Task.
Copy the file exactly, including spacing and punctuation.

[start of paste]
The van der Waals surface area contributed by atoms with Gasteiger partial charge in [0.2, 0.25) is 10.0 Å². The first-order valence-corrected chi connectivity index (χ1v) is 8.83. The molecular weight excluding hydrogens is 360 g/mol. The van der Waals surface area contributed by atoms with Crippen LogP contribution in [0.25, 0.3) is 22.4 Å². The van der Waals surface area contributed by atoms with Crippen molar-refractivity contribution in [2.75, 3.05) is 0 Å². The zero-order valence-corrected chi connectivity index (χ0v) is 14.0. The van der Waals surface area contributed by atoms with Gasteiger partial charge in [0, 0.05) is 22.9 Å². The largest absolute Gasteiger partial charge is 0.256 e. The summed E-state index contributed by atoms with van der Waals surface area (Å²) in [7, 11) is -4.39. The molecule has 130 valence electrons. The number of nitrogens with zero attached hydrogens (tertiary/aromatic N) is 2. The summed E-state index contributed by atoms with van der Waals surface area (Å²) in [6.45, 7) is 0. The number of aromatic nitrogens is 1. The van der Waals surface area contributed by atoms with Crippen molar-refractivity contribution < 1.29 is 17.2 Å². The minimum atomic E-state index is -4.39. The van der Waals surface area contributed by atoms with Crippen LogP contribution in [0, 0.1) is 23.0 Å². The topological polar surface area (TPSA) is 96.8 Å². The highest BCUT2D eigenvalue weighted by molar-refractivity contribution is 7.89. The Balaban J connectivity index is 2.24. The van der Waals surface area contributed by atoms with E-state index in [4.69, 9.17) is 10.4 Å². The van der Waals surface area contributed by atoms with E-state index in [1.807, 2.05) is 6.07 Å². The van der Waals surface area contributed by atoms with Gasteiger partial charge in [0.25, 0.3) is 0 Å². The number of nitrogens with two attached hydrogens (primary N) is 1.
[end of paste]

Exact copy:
The van der Waals surface area contributed by atoms with Gasteiger partial charge in [0.2, 0.25) is 10.0 Å². The first-order valence-corrected chi connectivity index (χ1v) is 8.83. The molecular weight excluding hydrogens is 360 g/mol. The van der Waals surface area contributed by atoms with Crippen LogP contribution in [0.25, 0.3) is 22.4 Å². The van der Waals surface area contributed by atoms with Crippen molar-refractivity contribution in [2.75, 3.05) is 0 Å². The zero-order valence-corrected chi connectivity index (χ0v) is 14.0. The van der Waals surface area contributed by atoms with Gasteiger partial charge in [0, 0.05) is 22.9 Å². The largest absolute Gasteiger partial charge is 0.256 e. The summed E-state index contributed by atoms with van der Waals surface area (Å²) in [7, 11) is -4.39. The molecule has 130 valence electrons. The number of nitrogens with zero attached hydrogens (tertiary/aromatic N) is 2. The summed E-state index contributed by atoms with van der Waals surface area (Å²) in [6.45, 7) is 0. The number of aromatic nitrogens is 1. The van der Waals surface area contributed by atoms with Crippen molar-refractivity contribution < 1.29 is 17.2 Å². The minimum atomic E-state index is -4.39. The van der Waals surface area contributed by atoms with Crippen LogP contribution in [0, 0.1) is 23.0 Å². The topological polar surface area (TPSA) is 96.8 Å². The highest BCUT2D eigenvalue weighted by molar-refractivity contribution is 7.89. The Balaban J connectivity index is 2.24. The van der Waals surface area contributed by atoms with E-state index in [4.69, 9.17) is 10.4 Å². The van der Waals surface area contributed by atoms with E-state index in [1.807, 2.05) is 6.07 Å². The van der Waals surface area contributed by atoms with Gasteiger partial charge in [0.25, 0.3) is 0 Å². The number of nitrogens with two attached hydrogens (primary N) is 1.